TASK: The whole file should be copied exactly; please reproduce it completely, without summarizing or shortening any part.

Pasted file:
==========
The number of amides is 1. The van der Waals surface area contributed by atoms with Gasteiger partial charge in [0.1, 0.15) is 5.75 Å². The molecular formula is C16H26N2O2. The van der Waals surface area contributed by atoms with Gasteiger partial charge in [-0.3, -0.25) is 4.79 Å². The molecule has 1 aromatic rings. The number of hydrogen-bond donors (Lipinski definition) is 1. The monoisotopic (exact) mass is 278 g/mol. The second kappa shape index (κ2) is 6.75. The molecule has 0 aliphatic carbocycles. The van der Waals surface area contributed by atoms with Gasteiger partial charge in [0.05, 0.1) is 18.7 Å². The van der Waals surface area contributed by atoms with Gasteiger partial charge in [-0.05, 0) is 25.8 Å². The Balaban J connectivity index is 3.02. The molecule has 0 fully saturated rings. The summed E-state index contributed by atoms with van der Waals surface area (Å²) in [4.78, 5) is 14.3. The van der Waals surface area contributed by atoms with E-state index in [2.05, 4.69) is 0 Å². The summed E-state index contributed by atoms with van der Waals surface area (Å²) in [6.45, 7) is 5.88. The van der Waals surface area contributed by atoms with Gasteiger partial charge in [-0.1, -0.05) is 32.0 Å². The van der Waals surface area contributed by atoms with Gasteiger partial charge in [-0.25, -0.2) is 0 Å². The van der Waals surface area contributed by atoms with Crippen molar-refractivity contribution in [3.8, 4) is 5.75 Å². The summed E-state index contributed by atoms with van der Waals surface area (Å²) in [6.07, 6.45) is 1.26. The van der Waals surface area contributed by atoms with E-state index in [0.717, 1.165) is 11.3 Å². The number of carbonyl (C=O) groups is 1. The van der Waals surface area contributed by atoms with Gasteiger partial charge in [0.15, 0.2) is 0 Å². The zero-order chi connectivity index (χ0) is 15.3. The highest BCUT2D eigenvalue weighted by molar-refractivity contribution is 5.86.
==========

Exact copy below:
The number of amides is 1. The van der Waals surface area contributed by atoms with Gasteiger partial charge in [0.1, 0.15) is 5.75 Å². The molecular formula is C16H26N2O2. The van der Waals surface area contributed by atoms with Gasteiger partial charge in [-0.3, -0.25) is 4.79 Å². The molecule has 1 aromatic rings. The number of hydrogen-bond donors (Lipinski definition) is 1. The monoisotopic (exact) mass is 278 g/mol. The second kappa shape index (κ2) is 6.75. The molecule has 0 aliphatic carbocycles. The van der Waals surface area contributed by atoms with Gasteiger partial charge in [0.05, 0.1) is 18.7 Å². The van der Waals surface area contributed by atoms with Gasteiger partial charge in [-0.05, 0) is 25.8 Å². The Balaban J connectivity index is 3.02. The molecule has 0 fully saturated rings. The summed E-state index contributed by atoms with van der Waals surface area (Å²) in [4.78, 5) is 14.3. The van der Waals surface area contributed by atoms with E-state index in [2.05, 4.69) is 0 Å². The summed E-state index contributed by atoms with van der Waals surface area (Å²) in [6.45, 7) is 5.88. The van der Waals surface area contributed by atoms with Gasteiger partial charge in [-0.1, -0.05) is 32.0 Å². The van der Waals surface area contributed by atoms with Gasteiger partial charge in [-0.25, -0.2) is 0 Å². The van der Waals surface area contributed by atoms with Crippen molar-refractivity contribution in [3.8, 4) is 5.75 Å². The summed E-state index contributed by atoms with van der Waals surface area (Å²) in [6.07, 6.45) is 1.26. The van der Waals surface area contributed by atoms with E-state index in [0.717, 1.165) is 11.3 Å². The number of carbonyl (C=O) groups is 1. The van der Waals surface area contributed by atoms with Gasteiger partial charge in [0.15, 0.2) is 0 Å². The zero-order chi connectivity index (χ0) is 15.3. The highest BCUT2D eigenvalue weighted by molar-refractivity contribution is 5.86.